15 So when they had dined, Jesus saith to Simon Peter, Simon, son of Jonas, lovest thou me more than these? He saith unto him, Yea, Lord; thou knowest that I love thee. He saith unto him, Feed my Iambs. 16 He saith to him again the second time, Simon, son of Jonas, lovest thou me? He saith unto him, Yea, Lord; thou knowest that I love thee. He saith unto him, Feed my sheep. 17 He saith unto him the third time, Simon, ton of Jonas, lovest thou me? Peter was grieved because he said unto him the third time, Lovest thou me? and he said unto him, Lord, thou knowest all things: thou knowest that I love thee. Jesus saith unto him, Feed my sheep.

Observe here, 1. Christ puts Peter upon a threefold profession of his love unto him, answerable to his threefold denial of him: his threefold denial required a threefold confession. True repentance ought, and will be as eminent in the fruit and effects of it, as the saint's fall hath been. A threefold denial of Christ shall be attended with a threefold profession of love unto him. Observe, 2. The^solemn question put by our Saviour unto Peter: Lovest thou me .* Lovest thou me more than these? That is, more than thy occupation and employment, more than thy nets and fishingboats? If so, leave them, and wholly employ thyself in feeding my sheep and

lambs. Or, more than these? that is, more than the rest of my disciples. Dost thou love me more than thou lovest these? Or, more than they love me? If so, evidence the sincerity of thy love to me by thy care of mine. Thence note, That ministers who are called to take care of Christ's flock, had need of much love to Jesus Christ, and great compassion for souls; by which they will be animated and fortified to go through with the labours and difficulties, as well as to encounter the dangers and sufferings, which do accompany their calling. Simon, lovett thou me .* Feed my flock. Note farther, That the surest argument and best evidence of a minister's love to Jesus Christ, is his conscientious care to feed, that is, to teach, instruct, and govern, the whole flock of Christ; lambs and sheep, weak and strong: the feeblest in the fold were purchased by the great Shepherd. And if he judged them worth his blood, well may we judge them worth our sweat. Note again, That such as would be faithful in their ministerial charge, ought to look upon their people as committed to them by Christ himself, as loved of him, and committed to their care by him, and for which they must be accountable to him. Christ calls them three times over, his lambs and his sheep, and as often charges Peter to feed them. Observe next, Peter's threefold answer to Christ's question: Simon, lovest thou me more than these? Lord, thou knowest that 1 love thee. Where note, 1. The great modesty of Peter in his reply. lasest thou me more than these? says Christ; Peter replies, Lord, 'thou knowest that I love thee.' He doth not say, Lord! I love thee above them all, and before them all: here is no boasting now. Once it was said that Peter vaunted, though oilmen forsake thee, yet will not I; but now his fall bad taught him humility; he boasts not of his love above others, and makes no comparison with others, but only ranks himself among the true lovers of Christ: Lord, I love thee. Note, 2. The evidence that Peter gives of his sincere love to Christ: be dares appeal to Christ himself, Lord, thou knowest that I love thee; yea, Tfiou art omniscient, the all-knowing and heart-searching God, thou that knowest all things, knowest that I love thee. O! it is a blessed thing, when we can and dare appeal to God's knowledge; and it is matter of high consolation to know that God knoweth our sincerity and love unto him, and he know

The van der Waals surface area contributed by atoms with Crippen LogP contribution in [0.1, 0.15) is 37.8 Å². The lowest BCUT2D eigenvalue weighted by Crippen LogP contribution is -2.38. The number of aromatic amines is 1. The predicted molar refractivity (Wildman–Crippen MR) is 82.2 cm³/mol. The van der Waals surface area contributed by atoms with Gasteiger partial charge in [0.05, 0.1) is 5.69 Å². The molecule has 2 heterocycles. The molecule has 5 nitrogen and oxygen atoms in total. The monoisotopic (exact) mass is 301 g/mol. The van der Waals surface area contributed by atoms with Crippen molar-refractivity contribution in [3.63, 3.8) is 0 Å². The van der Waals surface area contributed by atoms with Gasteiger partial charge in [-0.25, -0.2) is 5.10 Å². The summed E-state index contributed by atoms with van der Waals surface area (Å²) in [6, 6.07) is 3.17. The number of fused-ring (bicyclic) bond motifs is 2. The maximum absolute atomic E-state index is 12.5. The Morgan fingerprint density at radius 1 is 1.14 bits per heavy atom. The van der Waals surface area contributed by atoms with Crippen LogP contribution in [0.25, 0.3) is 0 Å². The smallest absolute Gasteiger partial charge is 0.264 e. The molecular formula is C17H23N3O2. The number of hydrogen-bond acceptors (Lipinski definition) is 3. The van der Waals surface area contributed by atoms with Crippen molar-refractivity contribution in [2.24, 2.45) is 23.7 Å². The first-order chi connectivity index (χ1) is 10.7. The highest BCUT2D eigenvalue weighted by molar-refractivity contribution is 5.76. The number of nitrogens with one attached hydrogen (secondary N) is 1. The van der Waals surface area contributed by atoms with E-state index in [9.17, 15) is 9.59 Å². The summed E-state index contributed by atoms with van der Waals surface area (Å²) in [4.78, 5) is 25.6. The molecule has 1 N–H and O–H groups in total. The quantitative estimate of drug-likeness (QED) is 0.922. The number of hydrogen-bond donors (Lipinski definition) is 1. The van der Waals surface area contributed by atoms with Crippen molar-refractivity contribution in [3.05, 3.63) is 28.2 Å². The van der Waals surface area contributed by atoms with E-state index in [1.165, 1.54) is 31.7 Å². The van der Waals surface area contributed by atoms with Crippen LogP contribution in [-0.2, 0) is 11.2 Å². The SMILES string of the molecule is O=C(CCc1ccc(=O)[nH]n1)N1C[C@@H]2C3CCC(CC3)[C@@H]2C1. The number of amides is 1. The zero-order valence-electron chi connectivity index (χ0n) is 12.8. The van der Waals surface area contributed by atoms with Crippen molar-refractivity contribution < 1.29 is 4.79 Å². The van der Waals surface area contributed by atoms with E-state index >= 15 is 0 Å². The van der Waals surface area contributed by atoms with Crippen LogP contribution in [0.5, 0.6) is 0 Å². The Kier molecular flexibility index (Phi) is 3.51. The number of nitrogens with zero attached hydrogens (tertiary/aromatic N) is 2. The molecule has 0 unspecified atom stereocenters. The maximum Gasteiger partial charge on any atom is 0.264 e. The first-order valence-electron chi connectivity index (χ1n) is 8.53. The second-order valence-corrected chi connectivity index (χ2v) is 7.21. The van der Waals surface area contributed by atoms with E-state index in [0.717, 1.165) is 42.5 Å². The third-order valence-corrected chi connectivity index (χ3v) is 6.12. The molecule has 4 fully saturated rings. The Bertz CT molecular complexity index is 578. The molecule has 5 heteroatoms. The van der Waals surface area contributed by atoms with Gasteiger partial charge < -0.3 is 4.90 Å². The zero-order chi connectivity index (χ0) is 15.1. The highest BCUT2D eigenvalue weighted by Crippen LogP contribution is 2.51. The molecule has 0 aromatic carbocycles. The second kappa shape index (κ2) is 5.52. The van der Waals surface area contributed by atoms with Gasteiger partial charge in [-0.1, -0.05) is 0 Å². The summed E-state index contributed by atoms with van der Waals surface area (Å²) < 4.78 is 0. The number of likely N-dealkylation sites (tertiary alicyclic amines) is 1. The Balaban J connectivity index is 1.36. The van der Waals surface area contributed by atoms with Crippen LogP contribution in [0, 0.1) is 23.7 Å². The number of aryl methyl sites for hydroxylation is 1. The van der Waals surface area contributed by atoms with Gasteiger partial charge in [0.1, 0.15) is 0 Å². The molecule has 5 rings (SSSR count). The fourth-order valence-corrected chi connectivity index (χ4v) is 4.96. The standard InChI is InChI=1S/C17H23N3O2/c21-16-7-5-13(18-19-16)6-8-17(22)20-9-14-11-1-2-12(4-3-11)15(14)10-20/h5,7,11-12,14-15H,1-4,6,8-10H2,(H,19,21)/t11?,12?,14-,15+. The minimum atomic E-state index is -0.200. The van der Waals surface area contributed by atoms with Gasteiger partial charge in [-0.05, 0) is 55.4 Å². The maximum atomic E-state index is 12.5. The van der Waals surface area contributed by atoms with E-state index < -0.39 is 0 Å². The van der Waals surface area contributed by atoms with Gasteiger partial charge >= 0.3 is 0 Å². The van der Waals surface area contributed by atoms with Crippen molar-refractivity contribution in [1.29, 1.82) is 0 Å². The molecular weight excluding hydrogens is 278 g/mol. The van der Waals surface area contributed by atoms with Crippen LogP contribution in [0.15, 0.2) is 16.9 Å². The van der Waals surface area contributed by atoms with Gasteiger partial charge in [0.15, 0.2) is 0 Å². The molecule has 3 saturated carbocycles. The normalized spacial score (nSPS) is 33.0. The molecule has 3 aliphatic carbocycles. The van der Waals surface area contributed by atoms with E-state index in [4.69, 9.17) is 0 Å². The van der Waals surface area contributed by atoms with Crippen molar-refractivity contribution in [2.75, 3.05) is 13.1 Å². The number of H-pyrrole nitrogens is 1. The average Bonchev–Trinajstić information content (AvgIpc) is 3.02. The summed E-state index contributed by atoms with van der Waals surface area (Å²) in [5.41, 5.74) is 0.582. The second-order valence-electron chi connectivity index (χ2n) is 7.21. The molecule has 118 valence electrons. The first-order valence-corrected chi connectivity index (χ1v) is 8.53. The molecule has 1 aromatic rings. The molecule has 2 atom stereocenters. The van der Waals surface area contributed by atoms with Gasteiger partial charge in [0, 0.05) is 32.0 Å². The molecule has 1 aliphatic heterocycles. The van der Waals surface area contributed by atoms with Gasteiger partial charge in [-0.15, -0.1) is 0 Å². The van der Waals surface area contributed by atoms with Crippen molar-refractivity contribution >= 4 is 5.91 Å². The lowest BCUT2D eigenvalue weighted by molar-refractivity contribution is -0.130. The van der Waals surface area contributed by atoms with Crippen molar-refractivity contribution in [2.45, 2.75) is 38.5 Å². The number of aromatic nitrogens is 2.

eth and approvcth us as such. Lord, thou icnowest all things, thou knowest that I love thee. Note lastly, From these words, Lord, thou knowest all things, an argument of Christ's divinity. He that knows all things, and particularly the hearts of all men, is God, 1 Kings viii. 29. but so doth Christ, if St Peter's testimony here be true; saying, Lord, thou knowest all things, that is, say the Socinians, very many things; but this would have destroyed St. Peter's argument at once; for it follows not that Christ knew the sincerity of Peter's heart, unless he knew the secrets of all hearts; and if he knew the secrets of all hearts, he is really God.

18 Verily, verily, I say unto thee, When thou wast young, thou girdedst thyself, and walkedst whither thou wouldest: hut when thou shalt be old, thou shalt stretch forth thy hands, and another shall gird thee, and carry thee whither thou wouldest not. 12 Thus spake he, signifying by what death he should glorify God. And when he had spoken this, he sail lt unto him, Follow me.